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Acquaintances, social media paint arson suspect as troubled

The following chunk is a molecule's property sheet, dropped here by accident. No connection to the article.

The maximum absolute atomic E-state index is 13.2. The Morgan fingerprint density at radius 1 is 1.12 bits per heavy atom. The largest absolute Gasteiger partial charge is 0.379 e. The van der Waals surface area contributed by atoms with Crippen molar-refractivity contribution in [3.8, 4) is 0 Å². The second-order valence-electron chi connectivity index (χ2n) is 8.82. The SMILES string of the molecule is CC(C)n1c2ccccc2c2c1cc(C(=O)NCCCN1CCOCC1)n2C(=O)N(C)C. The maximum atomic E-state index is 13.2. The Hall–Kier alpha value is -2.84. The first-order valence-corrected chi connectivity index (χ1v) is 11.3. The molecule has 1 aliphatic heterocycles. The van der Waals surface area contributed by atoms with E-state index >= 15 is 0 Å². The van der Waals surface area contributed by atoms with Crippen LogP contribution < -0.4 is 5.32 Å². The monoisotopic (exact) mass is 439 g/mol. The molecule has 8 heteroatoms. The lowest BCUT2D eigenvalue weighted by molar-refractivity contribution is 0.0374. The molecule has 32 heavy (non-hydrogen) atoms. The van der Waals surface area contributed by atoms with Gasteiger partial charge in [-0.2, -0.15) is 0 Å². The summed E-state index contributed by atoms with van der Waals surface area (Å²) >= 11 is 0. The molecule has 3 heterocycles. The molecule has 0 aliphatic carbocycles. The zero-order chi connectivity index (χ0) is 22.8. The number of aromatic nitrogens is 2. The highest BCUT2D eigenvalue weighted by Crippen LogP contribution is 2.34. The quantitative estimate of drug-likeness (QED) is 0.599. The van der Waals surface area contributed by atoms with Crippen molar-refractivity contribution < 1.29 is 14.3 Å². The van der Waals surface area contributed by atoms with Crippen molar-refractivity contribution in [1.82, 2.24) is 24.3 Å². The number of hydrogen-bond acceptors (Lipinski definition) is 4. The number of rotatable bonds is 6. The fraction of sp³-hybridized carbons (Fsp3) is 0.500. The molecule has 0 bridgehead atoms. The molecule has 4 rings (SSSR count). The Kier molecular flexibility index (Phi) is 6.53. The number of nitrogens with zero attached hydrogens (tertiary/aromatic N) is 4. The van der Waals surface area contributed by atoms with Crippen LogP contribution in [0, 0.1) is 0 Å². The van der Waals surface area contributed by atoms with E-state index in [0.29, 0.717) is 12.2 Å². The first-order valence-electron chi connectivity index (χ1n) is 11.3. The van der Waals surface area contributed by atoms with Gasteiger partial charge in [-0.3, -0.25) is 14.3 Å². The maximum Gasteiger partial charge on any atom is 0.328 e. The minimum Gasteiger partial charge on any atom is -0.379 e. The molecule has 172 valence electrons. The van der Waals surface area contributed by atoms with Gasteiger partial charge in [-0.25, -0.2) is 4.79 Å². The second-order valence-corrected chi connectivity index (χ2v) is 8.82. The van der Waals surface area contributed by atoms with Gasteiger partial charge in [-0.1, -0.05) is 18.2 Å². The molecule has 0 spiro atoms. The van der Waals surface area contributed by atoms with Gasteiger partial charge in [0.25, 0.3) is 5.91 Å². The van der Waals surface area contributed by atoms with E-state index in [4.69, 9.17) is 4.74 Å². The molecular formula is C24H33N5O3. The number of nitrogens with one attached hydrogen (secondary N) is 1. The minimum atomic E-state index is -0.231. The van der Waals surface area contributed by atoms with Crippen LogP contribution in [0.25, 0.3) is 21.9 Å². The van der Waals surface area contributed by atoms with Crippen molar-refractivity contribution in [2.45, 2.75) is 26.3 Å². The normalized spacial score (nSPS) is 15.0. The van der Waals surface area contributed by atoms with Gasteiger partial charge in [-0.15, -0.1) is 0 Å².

By Walter Geiger When authorities finally identifi ed Travis Leroy Ball as the man arrested in connection with a string of area arsons, many people who had dealings with him – particularly local women were not surprised. Ball had issues, they alleged, particularly with women who had borne children. One woman reported Ball got her cell number from a business Facebook page and harassed her for months. He called the woman up to 30 times a day. Once she stopped answering, he blocked his number and continued to call. Often the topic was his female former high school classmates who got married, had children and put on weight. A male classmate reported Ball repeatedly contacted him through social media in an effort to set up a class reunion – even accosting people at a local business office in an attempt to get his cell phone number. ’He was obviously not all there,’ the man said. Sheriff Brad White reported he has heard similar stories from multiple people – mostly former female classmates or acquaintances of Ball. ‘He would get these women’s cell phone numbers and just blow up their phones until he got tired of them and moved on to someone else,’ the sheriff said. Another female classmate, who is childless, saw a different side of Ball whom she remembered as a small, quiet kid who sat in a corner of the classroom. Ball conversed with her via social media and confided to her his mother had killed herself in front of him when he was little. Ball, she said, had no father figure and basically raised himself. ’He hated women and children. He questioned me a lot about women’s thinking but always thanked me for talking to him. I never felt threatened or like I was stalked but I wasn’t surprised when he was arrested,’ she said. Ball’s Facebook page is a virtual gallery of pent up anger. In his profile, he claims to live in San Juan, Puerto Rico. Sheriff White said there is no evidence he ever lived there. Ball also claims to have graduated from both Lamar and Putnam county high schools in 1985. About himself Ball wrote, ‘Life is about having dreams and goals and doing your best to make them a reality. It is not about having kids you can’t afford and having them for tax exemptions.’ In a January 7 post, apparently the last before his arrest, Ball asked, ‘When are you women going to become widows?’ On New Year’s eve 2011 he posed the question, ‘Is there really such a thing as a good woman.’ The following day he urged people to stay single, date but avoid having children. In September, 2011 Ball asked online, ‘Any women from Lamar County, Ga. that never had kids on here? I don’t want a ready made family and U shouldn’t had kids either.’ A month earlier he posed the question, ‘How many of U girls/women can still fit in your Daisy Duke shorts.’ When one woman replied in the affi rmative, Ball asked her to post a photo. In the melee of comments following the post regarding finding Lamar women his age who had not had kids, Ball, who always typed in all caps, made some unusual remarks including: ‘I’ve done the step parent thing before and didn’t like it.’ ‘Why would anyone want to bring a kid into days (sic) world? I want to know where r all those kids gonna work that I saw in that parade at Buggy Days. ‘Yeah I can remember all U girls back in school before all of U had kids. Why couldn’t U and the other women been happy with just U and the man U love?’ Sheriff White had an opinion on those comments. ‘When he came up on the radar, I kind of wrote him off as our arsonist but I did think he might be someone who could instigate a mass casualty incident,’ the sheriff said. On his Facebook page, Ball also wages verbal war on an Atlanta area attorney named Fred Zimmerman who apparently represented his ex-wife in divorce proceedings in Butts County. Remarks like ‘Fred Zimmerman choke on your own saliva’ are often repeated. He also posted, ‘Butts County Georgia sucks.’ As the investigation unfolded, sheriff White and his investigators contacted Zimmerman about the remarks and Zimmerman downloaded Ball’s photo, made posters and put them up in his neighborhood urging people to be on the lookout for Ball whom he considered a threat to him and his family. Ball had also apparently lost some money in the real estate market based on lamentations in other posts. One day before his arrest, he wrote, ‘Answer this: Into days (sic) housing market if I buy a house for $30,000 and put $30,000 into it do you really think that I could sell it for what I have in it and get it?’ On Christmas eve, 2012 he posted, ‘The hell with the idea of making money in real estate. Santa destroy it all.’ Two nights later, the former Hodges Poore home on Highway 41 South went up in flames. Ball was charged with that arson after a real estate book with the home circled in it was found in his vehicle after his arrest.

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